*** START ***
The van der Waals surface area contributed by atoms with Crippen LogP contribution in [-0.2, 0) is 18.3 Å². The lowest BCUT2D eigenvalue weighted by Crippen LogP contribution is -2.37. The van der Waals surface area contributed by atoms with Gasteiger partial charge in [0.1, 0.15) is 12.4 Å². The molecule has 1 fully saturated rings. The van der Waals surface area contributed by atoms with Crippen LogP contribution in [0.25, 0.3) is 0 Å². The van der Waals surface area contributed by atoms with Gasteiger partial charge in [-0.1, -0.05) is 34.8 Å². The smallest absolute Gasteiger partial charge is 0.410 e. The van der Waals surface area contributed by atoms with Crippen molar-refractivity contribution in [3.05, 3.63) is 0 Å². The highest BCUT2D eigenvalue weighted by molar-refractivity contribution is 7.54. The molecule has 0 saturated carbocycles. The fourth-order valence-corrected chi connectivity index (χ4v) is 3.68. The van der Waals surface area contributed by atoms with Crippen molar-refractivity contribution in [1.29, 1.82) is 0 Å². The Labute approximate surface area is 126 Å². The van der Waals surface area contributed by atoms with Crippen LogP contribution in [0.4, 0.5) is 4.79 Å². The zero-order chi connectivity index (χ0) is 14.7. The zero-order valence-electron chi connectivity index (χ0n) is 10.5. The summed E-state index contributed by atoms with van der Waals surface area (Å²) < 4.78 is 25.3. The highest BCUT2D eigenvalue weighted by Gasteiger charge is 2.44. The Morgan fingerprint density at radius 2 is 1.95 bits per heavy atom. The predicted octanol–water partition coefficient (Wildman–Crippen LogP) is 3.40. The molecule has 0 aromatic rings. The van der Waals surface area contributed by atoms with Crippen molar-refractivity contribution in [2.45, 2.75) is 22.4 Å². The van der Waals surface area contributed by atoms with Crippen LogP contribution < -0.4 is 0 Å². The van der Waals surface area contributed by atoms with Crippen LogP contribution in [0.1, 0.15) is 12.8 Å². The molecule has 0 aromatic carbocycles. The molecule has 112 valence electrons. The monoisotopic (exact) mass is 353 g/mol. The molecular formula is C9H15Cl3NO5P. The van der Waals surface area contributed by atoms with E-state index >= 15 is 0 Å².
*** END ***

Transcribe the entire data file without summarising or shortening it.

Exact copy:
The van der Waals surface area contributed by atoms with Crippen LogP contribution in [-0.2, 0) is 18.3 Å². The lowest BCUT2D eigenvalue weighted by Crippen LogP contribution is -2.37. The van der Waals surface area contributed by atoms with Gasteiger partial charge in [0.1, 0.15) is 12.4 Å². The molecule has 1 fully saturated rings. The van der Waals surface area contributed by atoms with Crippen LogP contribution in [0.25, 0.3) is 0 Å². The van der Waals surface area contributed by atoms with Gasteiger partial charge in [-0.1, -0.05) is 34.8 Å². The smallest absolute Gasteiger partial charge is 0.410 e. The van der Waals surface area contributed by atoms with Crippen molar-refractivity contribution in [3.05, 3.63) is 0 Å². The highest BCUT2D eigenvalue weighted by molar-refractivity contribution is 7.54. The molecule has 0 saturated carbocycles. The fourth-order valence-corrected chi connectivity index (χ4v) is 3.68. The van der Waals surface area contributed by atoms with Crippen molar-refractivity contribution in [1.29, 1.82) is 0 Å². The Labute approximate surface area is 126 Å². The van der Waals surface area contributed by atoms with Crippen LogP contribution in [0.4, 0.5) is 4.79 Å². The zero-order chi connectivity index (χ0) is 14.7. The zero-order valence-electron chi connectivity index (χ0n) is 10.5. The summed E-state index contributed by atoms with van der Waals surface area (Å²) < 4.78 is 25.3. The highest BCUT2D eigenvalue weighted by Gasteiger charge is 2.44. The Morgan fingerprint density at radius 2 is 1.95 bits per heavy atom. The predicted octanol–water partition coefficient (Wildman–Crippen LogP) is 3.40. The molecule has 0 aromatic rings. The van der Waals surface area contributed by atoms with Crippen molar-refractivity contribution in [2.45, 2.75) is 22.4 Å². The van der Waals surface area contributed by atoms with Crippen LogP contribution < -0.4 is 0 Å². The van der Waals surface area contributed by atoms with Crippen LogP contribution in [0.1, 0.15) is 12.8 Å². The molecule has 0 aromatic carbocycles. The molecule has 112 valence electrons. The monoisotopic (exact) mass is 353 g/mol. The molecular formula is C9H15Cl3NO5P. The van der Waals surface area contributed by atoms with E-state index >= 15 is 0 Å².